It was Carroll’s first time playing golf, his very first round, the first time he was ever on a golf course.
“My very first time playing golf, I shot a 96,” Carroll recalled of his day at Brevofield Golf Links, located in Wake Forest, North Carolina.
It was years and years ago, but Carroll can remember what the experience did for him.
“I was thinking, ‘Wow, I think I’m pretty decent at this game,’ ” he said in a telephone interview from his home in Raleigh, N.C. “And then I got cocky. The next time I went out, about three weeks later, I shot 120.”
Carroll, a country music star with a number of big hits, has continued in golf – a game that he plays as often as he can.
“There’s some really beautiful spots out this way,” Carroll, a singer-songwriter, said.
“A lot of my friends are members at some prestigious golf courses in the area,” he added, referring to Hasentree, a course in Wake Forest that was designed by Tom Fazio; 12 Oaks, a course in Holly Springs, N.C., designed by Jack Nicklaus; and The Country Club at Wakefield Plantation’s course, located in Raleigh, N.C., and designed by Hale Irwin.
“It’s pretty cool to be able to have connections in those places, where I can go … and see the masterful work by the groundskeepers and the course superintendents.”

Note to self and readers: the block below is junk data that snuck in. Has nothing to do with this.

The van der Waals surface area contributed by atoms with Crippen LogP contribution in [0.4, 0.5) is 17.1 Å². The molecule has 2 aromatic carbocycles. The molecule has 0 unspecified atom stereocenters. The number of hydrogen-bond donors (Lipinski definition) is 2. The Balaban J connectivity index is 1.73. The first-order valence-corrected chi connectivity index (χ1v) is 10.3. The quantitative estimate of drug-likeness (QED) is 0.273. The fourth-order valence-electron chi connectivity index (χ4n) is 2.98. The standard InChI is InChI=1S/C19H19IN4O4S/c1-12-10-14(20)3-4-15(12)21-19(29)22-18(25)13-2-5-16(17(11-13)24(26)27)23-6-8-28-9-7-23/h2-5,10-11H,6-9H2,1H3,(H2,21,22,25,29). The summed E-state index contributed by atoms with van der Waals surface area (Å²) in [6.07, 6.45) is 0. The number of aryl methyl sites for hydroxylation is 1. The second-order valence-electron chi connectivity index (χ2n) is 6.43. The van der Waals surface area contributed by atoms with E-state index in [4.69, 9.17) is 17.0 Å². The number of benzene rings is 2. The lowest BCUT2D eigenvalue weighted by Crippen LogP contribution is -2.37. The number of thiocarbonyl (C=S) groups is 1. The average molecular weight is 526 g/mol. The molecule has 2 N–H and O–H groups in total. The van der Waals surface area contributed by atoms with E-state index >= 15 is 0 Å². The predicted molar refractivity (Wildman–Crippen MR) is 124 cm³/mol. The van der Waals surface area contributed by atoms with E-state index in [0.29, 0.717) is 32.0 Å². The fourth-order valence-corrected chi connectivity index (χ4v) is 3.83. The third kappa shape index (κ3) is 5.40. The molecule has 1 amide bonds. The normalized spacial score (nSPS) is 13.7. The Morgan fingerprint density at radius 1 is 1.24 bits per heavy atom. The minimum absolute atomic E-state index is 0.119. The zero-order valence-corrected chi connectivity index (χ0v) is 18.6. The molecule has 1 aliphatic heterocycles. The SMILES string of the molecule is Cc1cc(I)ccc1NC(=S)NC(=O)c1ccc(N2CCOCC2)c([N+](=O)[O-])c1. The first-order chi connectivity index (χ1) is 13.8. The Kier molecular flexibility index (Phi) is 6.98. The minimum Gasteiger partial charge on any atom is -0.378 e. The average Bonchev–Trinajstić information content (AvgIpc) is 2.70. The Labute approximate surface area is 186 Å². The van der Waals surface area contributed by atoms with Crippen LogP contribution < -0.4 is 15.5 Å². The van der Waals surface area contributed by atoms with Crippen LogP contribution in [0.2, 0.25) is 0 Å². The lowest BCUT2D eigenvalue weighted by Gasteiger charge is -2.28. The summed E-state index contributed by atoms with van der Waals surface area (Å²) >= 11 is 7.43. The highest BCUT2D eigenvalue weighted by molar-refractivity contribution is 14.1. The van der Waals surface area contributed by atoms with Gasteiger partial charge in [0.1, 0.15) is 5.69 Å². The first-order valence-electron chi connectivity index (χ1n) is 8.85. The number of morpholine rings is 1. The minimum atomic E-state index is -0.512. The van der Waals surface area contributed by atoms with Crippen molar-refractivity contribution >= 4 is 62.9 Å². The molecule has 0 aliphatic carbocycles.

Carroll’s connection to golf involves his family as well.
Two of his children play golf, following in their father’s footsteps.
Carroll travels to the Haggin Oaks Golf Complex in Sacramento each year to participate in its Golf & Guitars Children’s Charity Pro-Am & Music Festival. He is also there to play golf and spend time with military veterans through the PGA HOPE and Wounded Warriors golf programs that Haggin Oaks offers.
KNCI 105.1 and the Morton Golf Foundation sponsored the 12th annual Golf and Guitars Music Festival, held in May. It’s a two-day music festival that also serves as a fundraiser for the Morton Golf Foundation, according to www.hagginoaks.com.
“The Morton Golf Foundation funds programs offering a healthy outdoor recreational environment that stresses the building of lasting personal relationships while seamlessly instilling life’s core values for the youth, disabled, and under-served communities of Sacramento. We need your support to continue our mission of helping those in need in the Sacramento area,” according to www.hagginoaks.com.
PGA HOPE (Helping Our Patriots Everywhere) is the flagship military program of PGA REACH, the charitable foundation of the PGA of America, according to www.pgareach.org. PGA HOPE introduces golf to veterans with disabilities to enhance their physical, mental, social and emotional well-being, according to www.pgareach.org.
There is no cost for veterans to participate, as all programs are funded by PGA REACH and supplemented by PGA Section Foundations.
The program, taught by PGA professionals trained in adaptive golf and military cultural competency, introduces the game of golf through a developmental 6-8 week curriculum, www.pgareach.org reported.
PGA HOPE is the flagship military program of the Northern California PGA Foundation, based in Vacaville.
“Since 2015, 750 veterans in Northern California were impacted by PGA HOPE. By the end of 2019, more than 1,000 veterans will have participated in PGA HOPE Programming,” according to www.ncpgafoundation.org.
Carroll does all he can to provide help and support for veterans. He has also performed with USO tours overseas.